‘Difference a bend #2’, Anja Majer, Rebecca Michaelis & Arne Schreiber @ Stedefreund, March 30th, 2012

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Michel Foucault, “Of Other Spaces” in Heterotopia and the City, (Abingdon: Routledge, 2008), 17.

“In the mirror, I see myself there where I am not, in an unreal space that virtually opens up behind the surface; I am over there, there where I am not, a sort of shadow that gives me my own visibility, that enables me to see myself there where I am absent. Utopia of the mirror. But it is also a heterotopia in so far as the mirror does really exist, and as it exerts on the place I occupy a sort of return effect; it is starting from the mirror that I discover my absence in the place where I am, since I see myself over there. … The mirror functions as a heterotopia in the respect that it renders this place that I occupy at the moment when I look at myself in the looking glass at once absolutely real, connected with all the space that surrounds it, and absolutely unreal, since in order to be perceived, it has to pass through this virtual point, which is over there”.

The reflection in the mirror is thus always the inversion of a material, physical world of objects and persons into an immaterial image, which demands that the viewer reposition himself in relation to his physically perceived location. Within the actuality of space and time, the perceiver moves along shifted, bent paths running parallel to reality. In the process, the interplay of observation, perception and conceptualization is constantly engaging with the parallel conception of images.

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Arne Schreiber’s picture-object #301-303MKS facilitates conscious percep-tion of the viewer’s location by mediating between physical/material and immaterial images. In both its tripartite construction and its material composition, it calls to mind a folding makeup mirror, in which viewers can see themselves—both physically and intellectually—in the exhibition space around them. The continuity of the reflection is broken, however, by parallel linework applied with acrylic paint, a ruler and a notched trowel, created via a process of manual repetition and the deviations that entails. Each of the artist’s individual actions produces a physical relationship, which is precisely what enables the gaze to shift between perceptible, physical presence and conceptual parallel construction.

Another investigation of the viewer’s position between physical and intellectual percep-tion is the piece Still playing by Anja Majer. A flat-screen TV mounted on the wall shows a video loop of the color blue. Stuck to the screen is a picture of a bird, thanks to which the blue is promptly experienced as its physical counterpart, the sky. As a virtually generated image, though, the blue monitor also refers both to the blue screen used as a back- ground for compositing multiple video images together, and to the computer error screen known as the “blue screen of death”—and thus to our perception of content and material- ity. While the bird image initially grants access to a simulated reality of an actual realm of experience, in its physical nature as a sticker it simultaneously marks a “real” boundary between the physically perceptible and the dematerialized image. Eject, another piece by Majer, expands the artist’s inquiry into various levels and spaces of perception.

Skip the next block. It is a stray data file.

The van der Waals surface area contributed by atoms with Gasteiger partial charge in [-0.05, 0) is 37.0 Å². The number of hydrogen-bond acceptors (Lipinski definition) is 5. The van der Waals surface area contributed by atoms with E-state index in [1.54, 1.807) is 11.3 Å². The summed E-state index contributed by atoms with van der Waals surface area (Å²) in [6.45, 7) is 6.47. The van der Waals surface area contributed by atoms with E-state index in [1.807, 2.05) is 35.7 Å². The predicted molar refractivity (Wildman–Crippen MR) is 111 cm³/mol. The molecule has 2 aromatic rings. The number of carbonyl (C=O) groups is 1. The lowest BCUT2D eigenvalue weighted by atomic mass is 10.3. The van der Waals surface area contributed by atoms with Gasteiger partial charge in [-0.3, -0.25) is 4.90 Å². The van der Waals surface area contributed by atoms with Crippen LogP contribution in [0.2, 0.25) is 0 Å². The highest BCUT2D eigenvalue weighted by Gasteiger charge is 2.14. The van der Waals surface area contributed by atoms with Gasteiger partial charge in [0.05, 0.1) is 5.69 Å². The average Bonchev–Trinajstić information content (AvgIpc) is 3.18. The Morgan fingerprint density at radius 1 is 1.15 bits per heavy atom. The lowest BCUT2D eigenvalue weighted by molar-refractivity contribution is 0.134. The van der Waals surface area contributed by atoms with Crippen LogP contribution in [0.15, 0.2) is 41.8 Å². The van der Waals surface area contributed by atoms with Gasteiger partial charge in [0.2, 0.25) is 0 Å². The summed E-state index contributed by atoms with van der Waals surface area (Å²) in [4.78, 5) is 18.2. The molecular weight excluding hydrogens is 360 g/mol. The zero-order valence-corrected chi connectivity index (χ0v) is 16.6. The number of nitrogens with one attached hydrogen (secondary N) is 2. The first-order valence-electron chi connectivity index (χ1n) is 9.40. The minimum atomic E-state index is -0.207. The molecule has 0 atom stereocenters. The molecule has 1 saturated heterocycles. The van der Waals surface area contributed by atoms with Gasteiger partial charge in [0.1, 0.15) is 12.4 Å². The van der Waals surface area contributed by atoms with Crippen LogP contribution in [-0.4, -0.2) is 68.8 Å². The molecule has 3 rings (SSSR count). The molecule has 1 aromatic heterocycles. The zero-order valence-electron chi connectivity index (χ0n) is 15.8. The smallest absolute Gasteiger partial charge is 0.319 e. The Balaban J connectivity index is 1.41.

Rebecca Michaelis has a very different way of connecting a physically present object with the idea of the image as a space of imagination. Taking her own biography and the history of Stedefreund’s current location as her starting points, she presents an object titled Gneez: a five-pointed sheet-steel star powder-coated in green. The piece grows out of the idea that symbols, in ways that are both tangible and intangible, simultaneously occupy spaces (physical and mental) and express specific cultural mentalities and identi- ties. Thus the star may be read, in the context of the exhibition space on Straßburger Straße, which served as the ruling party’s motor pool during the GDR era, as a symbol of the socialist or communist worldview. On the other hand, the artist is also taking up the star as an abstract sign that fulfills specific formal requirements. In the process of perception, the concurrence of this purely abstract form with the narrative engendered by the possibility of cultural-historical interpretation mediates between reality and fiction. Here, Michaelis finds, the activity of painting comes into contact with the activity of read- ing: “A succession of abstract signs, of letters, gives rise to places, people, conflicts in the world of the reader’s thoughts; the abstract signs become a world of their own.” In this connection, the title Gneez has a literary analogue as well: It comes from the book Jahrestage by Uwe Johnson, in which “Gneez” refers to a fictional city in Mecklenburg, whose geographical location corresponds roughly to that of the real city of Grevesmüh- len.

By contrasting the conceptual differences between the artistic positions of Anja Majer, Rebecca Michaelis and Arne Schreiber, it becomes possible to investigate pictorial con- ventions and conceptions. The image is interrogated not only as illusionistic space, but also as a mirror of the world or a window, and thus understood as part of the multimedia interplay of an art exhibition.

March 31–April 28, 2012

Text source: http://www.stedefreund-berlin.de/sf_pdf/sf_maerz2012_difference2_en.pdf


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